What the …! He’d missed one little detail. He’d blocked the beam on the safety device meant to protect pets and kids from being crushed.
His mother’s prissy, ever-preaching voice screamed at him like it was yesterday. Best laid plans, honey!
Now what? Exposed to the street and nowhere to hide if someone drove by. He pushed onto his knees, then his toes, in a crouch below the car windows, and made sure he was out of the eye’s beam.
The dog stood in the middle of the street looking at him. That was an appropriate place for Maxwell. The dog didn’t like him, and he didn’t like the dog, which worked in Meshach’s favor because if the mutt ran to him ….
The white backup lights came on. The broad had put the car in reverse. If she gassed the engine, he’d have no choice but to run. That would ruin their date.
The Accord rocked slightly as the woman’s weight shifted inside. She had to be thinking about the door, looking back, pondering the workings of a mechanical device she didn’t have the first clue about. Her car door opened. A radio voice … bringing you another fifteen minutes of uninterrupted …. The backup lights went out and the engine died. The metal of hot exhaust pipes creaked. The garage door lurched and screeched its way down the tracks again, finally closing with a groan. Silence. Shoes scuffed on the concrete. The headlight went out. A thump as the car door closed. The dome light stays on for how long? Too long. A strong gust shook the paneled door and sucked air from the confined space with a weak whistle. He used the noise to cover his movement and duck-walked along the passenger side of the car. Her shadow grew larger on the wall and edged toward the door leading into the house. Darkness consumed the garage and he stood. A dainty cough and a strong breath followed the tap of shoes and the jingle of keys. The knob clicked and he moved into the doorway. Light lit a laundry room. She faced away.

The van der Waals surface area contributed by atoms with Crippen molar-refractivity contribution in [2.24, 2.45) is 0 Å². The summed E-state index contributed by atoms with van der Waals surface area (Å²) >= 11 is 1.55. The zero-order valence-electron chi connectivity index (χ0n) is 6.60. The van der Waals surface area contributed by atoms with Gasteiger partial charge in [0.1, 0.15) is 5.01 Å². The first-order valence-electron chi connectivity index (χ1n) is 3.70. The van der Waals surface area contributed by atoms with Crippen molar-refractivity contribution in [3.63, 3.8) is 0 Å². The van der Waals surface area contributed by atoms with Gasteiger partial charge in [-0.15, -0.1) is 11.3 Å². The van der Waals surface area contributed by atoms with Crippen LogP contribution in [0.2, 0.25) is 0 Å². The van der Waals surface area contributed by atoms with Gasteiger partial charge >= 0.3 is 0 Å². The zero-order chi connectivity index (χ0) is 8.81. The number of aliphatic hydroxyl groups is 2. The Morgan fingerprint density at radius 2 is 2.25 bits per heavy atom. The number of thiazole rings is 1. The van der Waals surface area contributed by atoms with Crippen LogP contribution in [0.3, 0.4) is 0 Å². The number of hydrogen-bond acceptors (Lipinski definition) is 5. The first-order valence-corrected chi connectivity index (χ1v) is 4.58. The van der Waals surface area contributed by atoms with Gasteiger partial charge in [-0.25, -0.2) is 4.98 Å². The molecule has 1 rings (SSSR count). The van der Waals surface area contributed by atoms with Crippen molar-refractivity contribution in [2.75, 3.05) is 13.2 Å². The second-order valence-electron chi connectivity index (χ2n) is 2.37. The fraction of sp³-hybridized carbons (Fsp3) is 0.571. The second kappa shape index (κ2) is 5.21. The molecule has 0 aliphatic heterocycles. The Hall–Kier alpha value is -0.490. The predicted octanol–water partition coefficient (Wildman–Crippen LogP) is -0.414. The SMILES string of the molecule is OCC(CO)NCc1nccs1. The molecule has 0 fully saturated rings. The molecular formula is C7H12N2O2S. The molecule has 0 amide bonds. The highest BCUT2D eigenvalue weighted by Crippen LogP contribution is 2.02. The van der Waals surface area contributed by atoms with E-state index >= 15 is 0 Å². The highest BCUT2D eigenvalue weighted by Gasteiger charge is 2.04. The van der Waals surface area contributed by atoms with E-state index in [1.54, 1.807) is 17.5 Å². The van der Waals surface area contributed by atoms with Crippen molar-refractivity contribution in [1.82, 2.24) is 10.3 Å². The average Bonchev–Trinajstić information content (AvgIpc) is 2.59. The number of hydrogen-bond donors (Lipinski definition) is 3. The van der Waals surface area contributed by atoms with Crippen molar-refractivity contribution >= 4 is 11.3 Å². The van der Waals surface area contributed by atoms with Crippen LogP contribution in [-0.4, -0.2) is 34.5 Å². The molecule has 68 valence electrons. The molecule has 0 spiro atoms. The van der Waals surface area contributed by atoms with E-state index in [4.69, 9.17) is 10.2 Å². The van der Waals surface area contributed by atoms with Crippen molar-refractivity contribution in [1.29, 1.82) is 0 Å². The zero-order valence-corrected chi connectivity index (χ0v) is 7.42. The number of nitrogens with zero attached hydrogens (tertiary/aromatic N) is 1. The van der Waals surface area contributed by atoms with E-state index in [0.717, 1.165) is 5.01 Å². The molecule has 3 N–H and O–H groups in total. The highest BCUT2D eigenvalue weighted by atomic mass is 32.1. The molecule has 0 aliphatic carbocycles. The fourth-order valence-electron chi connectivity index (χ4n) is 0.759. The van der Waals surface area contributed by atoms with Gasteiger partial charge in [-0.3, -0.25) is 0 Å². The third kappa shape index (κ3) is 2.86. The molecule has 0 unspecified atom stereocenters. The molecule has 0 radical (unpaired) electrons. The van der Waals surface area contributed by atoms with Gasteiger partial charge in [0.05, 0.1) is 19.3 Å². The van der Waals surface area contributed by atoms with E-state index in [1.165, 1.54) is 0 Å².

He knew she was pretty, smelled pretty, a hint of lemon, slim but shapely, brown hair pulled back into a ponytail, wearing tan slacks and a green pullover. She’d just waited on him at Chilies two hours earlier. Her nametag read Bethany. She’d been nice.
His hand covered her mouth.